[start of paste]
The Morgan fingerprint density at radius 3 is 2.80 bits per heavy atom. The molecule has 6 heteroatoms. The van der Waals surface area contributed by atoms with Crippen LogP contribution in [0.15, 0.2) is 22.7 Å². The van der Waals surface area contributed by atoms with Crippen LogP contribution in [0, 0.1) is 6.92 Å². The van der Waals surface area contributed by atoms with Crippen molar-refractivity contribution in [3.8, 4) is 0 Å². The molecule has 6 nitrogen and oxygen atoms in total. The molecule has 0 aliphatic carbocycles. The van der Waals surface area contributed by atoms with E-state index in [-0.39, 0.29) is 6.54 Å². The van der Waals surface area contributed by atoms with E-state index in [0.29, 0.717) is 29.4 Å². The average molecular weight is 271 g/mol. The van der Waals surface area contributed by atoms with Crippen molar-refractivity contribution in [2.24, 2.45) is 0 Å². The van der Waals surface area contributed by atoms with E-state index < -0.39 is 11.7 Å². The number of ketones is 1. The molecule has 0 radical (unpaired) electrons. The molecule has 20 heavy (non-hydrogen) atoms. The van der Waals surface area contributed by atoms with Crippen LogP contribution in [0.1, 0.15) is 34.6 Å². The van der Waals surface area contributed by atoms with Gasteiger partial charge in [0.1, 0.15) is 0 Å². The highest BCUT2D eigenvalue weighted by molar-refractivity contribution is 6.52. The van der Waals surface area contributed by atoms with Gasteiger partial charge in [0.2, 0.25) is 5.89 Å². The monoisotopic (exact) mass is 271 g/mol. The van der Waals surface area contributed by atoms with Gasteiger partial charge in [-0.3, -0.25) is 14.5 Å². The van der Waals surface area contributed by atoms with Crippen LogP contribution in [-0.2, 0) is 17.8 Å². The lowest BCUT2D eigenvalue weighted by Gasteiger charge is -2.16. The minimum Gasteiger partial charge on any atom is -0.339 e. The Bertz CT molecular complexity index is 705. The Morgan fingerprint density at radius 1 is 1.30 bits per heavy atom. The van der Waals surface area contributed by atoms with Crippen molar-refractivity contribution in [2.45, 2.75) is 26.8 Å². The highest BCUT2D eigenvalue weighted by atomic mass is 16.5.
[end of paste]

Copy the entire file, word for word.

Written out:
The Morgan fingerprint density at radius 3 is 2.80 bits per heavy atom. The molecule has 6 heteroatoms. The van der Waals surface area contributed by atoms with Crippen LogP contribution in [0.15, 0.2) is 22.7 Å². The van der Waals surface area contributed by atoms with Crippen LogP contribution in [0, 0.1) is 6.92 Å². The van der Waals surface area contributed by atoms with Crippen molar-refractivity contribution in [3.8, 4) is 0 Å². The molecule has 6 nitrogen and oxygen atoms in total. The molecule has 0 aliphatic carbocycles. The van der Waals surface area contributed by atoms with E-state index in [-0.39, 0.29) is 6.54 Å². The van der Waals surface area contributed by atoms with E-state index in [0.29, 0.717) is 29.4 Å². The average molecular weight is 271 g/mol. The van der Waals surface area contributed by atoms with Crippen molar-refractivity contribution in [2.24, 2.45) is 0 Å². The van der Waals surface area contributed by atoms with E-state index < -0.39 is 11.7 Å². The number of ketones is 1. The molecule has 0 radical (unpaired) electrons. The molecule has 20 heavy (non-hydrogen) atoms. The van der Waals surface area contributed by atoms with Crippen LogP contribution in [0.1, 0.15) is 34.6 Å². The van der Waals surface area contributed by atoms with Gasteiger partial charge in [0.1, 0.15) is 0 Å². The highest BCUT2D eigenvalue weighted by molar-refractivity contribution is 6.52. The van der Waals surface area contributed by atoms with Gasteiger partial charge in [0.2, 0.25) is 5.89 Å². The monoisotopic (exact) mass is 271 g/mol. The van der Waals surface area contributed by atoms with Gasteiger partial charge in [-0.3, -0.25) is 14.5 Å². The van der Waals surface area contributed by atoms with Crippen LogP contribution in [-0.2, 0) is 17.8 Å². The lowest BCUT2D eigenvalue weighted by Gasteiger charge is -2.16. The minimum Gasteiger partial charge on any atom is -0.339 e. The Bertz CT molecular complexity index is 705. The Morgan fingerprint density at radius 1 is 1.30 bits per heavy atom. The van der Waals surface area contributed by atoms with Crippen molar-refractivity contribution in [2.45, 2.75) is 26.8 Å². The highest BCUT2D eigenvalue weighted by atomic mass is 16.5.